Now I admit, I may have a more blunt sense of humor that can appreciate the artistry of a well-created joke even if it is slightly offensive. Maybe I just have tough skin or no heart. But as a person of fully Chinese descent, I have never once been offended by any of the Chinese or stereotypically Asian characters on the show. Cookie Kwan, number one on the west side, has never offended me with her stereotypical Chinese accent and pushy demeanor. Several times Homer has equated getting good grades or being obedient to being Korean or other Asian ethnicities, and other "low-hanging fruit" comments. A Chinese couple, who were clearly Americanized, put on "the act" for Homer when he stepped into their Chinese restaurant and said things like "You not come long time!" with exaggerated Chinese accents and a costume change.

Azaria rightly says, "the most important thing is we have to listen to South Asian people, Indian people ... about what they feel and how they think about this character and what their American experience of it has been." But the greatest part of this whole issue is that it seems like fans of the show in India have no problem with Apu's character. This is exactly what happened in an opinion piece I wrote in response to the controversy over high school senior Keziah Daum wearing a traditional Chinese dress to prom.

Everybody in America seemed to have an issue with it, but everybody back home in China, including myself, loved it and saw it as a young woman appreciating Chinese fashion wanting to show off its beauty on a very important night in her life. Several Chinese-Americans retweeted "my culture is not your prom dress," but residents of China didn't see it that way. Something about being an American citizen makes people hypersensitive to their other racial identities.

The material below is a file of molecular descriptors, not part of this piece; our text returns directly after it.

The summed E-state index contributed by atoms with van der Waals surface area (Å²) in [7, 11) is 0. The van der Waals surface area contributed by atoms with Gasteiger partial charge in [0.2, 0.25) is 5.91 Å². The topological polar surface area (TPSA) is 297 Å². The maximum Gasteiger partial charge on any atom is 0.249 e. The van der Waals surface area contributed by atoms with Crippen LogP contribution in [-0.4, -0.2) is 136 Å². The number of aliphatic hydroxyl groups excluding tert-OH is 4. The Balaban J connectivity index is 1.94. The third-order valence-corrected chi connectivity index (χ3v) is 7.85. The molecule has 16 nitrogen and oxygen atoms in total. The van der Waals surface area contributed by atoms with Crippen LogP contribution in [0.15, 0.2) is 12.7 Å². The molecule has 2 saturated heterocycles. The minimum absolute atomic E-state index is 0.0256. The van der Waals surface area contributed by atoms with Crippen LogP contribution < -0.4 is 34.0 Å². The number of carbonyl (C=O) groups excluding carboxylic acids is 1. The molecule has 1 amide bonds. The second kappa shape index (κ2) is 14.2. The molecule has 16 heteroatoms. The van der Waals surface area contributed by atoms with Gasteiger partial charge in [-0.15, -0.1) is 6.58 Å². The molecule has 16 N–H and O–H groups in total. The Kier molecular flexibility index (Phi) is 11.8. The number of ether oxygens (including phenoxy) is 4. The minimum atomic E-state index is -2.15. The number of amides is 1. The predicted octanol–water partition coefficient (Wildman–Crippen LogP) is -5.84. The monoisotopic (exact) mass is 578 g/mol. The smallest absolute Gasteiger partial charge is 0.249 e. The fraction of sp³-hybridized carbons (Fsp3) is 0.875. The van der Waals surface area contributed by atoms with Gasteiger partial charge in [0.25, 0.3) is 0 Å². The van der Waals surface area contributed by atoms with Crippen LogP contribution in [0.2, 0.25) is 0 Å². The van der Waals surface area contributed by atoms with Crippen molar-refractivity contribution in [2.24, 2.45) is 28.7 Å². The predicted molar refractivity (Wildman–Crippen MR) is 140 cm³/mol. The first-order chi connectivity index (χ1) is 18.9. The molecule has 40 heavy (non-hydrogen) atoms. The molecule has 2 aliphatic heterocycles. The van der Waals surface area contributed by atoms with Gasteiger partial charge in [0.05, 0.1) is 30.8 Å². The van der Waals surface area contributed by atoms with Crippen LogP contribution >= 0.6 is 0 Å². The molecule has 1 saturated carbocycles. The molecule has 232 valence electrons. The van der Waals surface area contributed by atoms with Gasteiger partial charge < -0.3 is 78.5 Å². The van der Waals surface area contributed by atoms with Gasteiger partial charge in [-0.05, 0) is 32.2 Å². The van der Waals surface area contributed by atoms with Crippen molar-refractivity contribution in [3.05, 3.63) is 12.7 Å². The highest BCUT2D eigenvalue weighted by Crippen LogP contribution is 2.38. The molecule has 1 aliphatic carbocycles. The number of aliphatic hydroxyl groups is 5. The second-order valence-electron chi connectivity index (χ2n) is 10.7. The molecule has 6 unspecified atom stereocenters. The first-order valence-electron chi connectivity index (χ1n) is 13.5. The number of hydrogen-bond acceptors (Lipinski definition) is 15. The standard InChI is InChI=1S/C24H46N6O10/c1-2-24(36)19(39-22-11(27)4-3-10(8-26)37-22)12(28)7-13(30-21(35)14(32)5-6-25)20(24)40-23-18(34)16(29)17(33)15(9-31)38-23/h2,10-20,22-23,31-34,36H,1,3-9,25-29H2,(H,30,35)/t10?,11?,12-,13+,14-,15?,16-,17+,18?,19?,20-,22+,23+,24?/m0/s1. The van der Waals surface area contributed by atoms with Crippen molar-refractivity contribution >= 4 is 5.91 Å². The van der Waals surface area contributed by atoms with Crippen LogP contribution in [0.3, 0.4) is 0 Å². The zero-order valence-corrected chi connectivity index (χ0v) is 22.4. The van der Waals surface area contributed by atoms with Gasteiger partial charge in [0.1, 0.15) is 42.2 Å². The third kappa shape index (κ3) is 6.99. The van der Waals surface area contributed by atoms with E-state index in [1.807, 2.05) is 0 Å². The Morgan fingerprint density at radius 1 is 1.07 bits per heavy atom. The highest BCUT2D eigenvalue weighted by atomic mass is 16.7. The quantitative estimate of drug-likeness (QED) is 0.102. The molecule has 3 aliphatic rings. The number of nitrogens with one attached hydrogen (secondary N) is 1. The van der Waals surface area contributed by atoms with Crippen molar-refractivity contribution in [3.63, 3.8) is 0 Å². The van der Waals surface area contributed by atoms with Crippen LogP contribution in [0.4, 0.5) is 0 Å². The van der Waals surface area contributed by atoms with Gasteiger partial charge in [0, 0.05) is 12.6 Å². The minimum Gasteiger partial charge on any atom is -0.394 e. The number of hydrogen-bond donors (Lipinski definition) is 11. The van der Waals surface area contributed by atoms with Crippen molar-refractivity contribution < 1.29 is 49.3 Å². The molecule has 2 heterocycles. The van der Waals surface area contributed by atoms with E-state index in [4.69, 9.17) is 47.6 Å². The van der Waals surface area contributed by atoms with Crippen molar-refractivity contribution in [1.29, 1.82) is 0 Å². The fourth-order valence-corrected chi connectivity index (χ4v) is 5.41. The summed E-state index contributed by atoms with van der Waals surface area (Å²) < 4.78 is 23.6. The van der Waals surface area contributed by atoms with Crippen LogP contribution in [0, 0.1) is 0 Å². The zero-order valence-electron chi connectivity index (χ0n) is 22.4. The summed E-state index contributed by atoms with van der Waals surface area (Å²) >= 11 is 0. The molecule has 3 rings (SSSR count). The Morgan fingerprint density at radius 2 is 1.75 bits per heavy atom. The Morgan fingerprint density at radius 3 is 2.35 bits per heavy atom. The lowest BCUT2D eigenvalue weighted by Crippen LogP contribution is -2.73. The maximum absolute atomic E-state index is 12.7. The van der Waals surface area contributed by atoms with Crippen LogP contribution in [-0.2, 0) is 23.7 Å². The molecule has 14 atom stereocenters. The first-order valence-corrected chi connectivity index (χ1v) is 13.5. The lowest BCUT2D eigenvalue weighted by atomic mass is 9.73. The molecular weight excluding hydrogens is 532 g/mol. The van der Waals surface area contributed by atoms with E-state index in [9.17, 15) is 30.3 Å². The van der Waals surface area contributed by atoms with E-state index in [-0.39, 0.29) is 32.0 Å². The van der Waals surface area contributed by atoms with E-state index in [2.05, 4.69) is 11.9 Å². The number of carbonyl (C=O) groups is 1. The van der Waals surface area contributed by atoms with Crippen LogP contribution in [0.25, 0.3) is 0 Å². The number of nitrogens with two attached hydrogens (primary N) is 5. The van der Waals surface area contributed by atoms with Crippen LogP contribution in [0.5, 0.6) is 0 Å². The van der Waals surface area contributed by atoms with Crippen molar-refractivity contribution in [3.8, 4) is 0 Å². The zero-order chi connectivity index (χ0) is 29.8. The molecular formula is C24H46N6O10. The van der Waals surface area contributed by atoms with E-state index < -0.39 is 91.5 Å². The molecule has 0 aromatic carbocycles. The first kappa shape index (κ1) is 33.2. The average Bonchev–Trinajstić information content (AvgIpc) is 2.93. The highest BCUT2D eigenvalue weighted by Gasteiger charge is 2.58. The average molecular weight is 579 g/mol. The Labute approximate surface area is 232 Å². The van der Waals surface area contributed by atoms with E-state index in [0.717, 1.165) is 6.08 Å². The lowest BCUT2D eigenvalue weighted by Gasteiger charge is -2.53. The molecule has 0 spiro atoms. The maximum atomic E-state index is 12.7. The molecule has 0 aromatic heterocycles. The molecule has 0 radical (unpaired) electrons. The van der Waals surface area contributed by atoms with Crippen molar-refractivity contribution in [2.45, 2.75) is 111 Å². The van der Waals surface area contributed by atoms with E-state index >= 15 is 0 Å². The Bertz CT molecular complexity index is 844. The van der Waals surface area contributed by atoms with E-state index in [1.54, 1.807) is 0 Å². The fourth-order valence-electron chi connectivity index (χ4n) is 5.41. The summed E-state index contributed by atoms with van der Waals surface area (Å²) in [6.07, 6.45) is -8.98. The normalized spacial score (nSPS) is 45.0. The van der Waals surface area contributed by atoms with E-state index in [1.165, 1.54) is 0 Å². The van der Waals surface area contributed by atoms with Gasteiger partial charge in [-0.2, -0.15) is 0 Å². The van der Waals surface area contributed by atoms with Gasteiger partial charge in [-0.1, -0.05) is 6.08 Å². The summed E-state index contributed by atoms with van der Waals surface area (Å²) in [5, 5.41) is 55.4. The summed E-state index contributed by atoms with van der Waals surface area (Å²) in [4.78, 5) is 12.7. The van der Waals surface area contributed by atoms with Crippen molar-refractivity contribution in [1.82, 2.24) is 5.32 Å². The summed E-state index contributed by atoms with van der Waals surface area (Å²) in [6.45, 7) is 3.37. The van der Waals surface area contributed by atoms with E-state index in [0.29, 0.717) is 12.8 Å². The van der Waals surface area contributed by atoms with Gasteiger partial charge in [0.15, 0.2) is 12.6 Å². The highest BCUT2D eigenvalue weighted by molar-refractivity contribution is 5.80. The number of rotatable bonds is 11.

Sidharth Bhatia, Mumbai-based founder-editor of "The Wire," is quite a fan of Apu. When asked his opinion on the matter, I think he hits the nails on the head: "The controversy about the stereotyping is classist snobbery - Indians in America don't want to be reminded of a certain kind of immigrant from their country - the shopkeepers, the taxi drivers, the burger flippers. They would rather project only Silicon Valley successes, the Wall Street players and the Ivy League products, with the proper accents, people they meet for dinner - by itself a stereotype. The millions of Apus in America, the salt-of-the-earth types, with their less 'posh' accents, are an inconvenience to that self-image of this small group of Indian-Americans."

As hard as it is to swallow, Apu may be based on stereotypes but there are many real people like him out there. Yes, he owns a convenience store, speaks with a strong accent, has an arranged marriage, and practices Hinduism. But he's also a hard-worker with a Ph.D., a ladies man, and an excellent singer.

Through everything the show has faced, I am very glad that "The Simpsons" is proud of their work and unapologetic for the controversy that they produce. Like Lisa says, what exactly are we supposed to do? There's always going to be somebody somewhere offended by something that somebody else says or does. I'm not at all saying that people deserve to be marginalized and made fun of and that people should just get over it because it's funny. But what I am saying is that people are just too sensitive nowadays, especially seeing that it took 30 years for people to get offended by something that has stayed essentially the same for decades. Groening's perfectly frank comment is addressed to people who think it's cool and perhaps politically correct to be offended by everything in fear of looking ignorant. And look where that's gotten us.

Related Content

Facebook Comments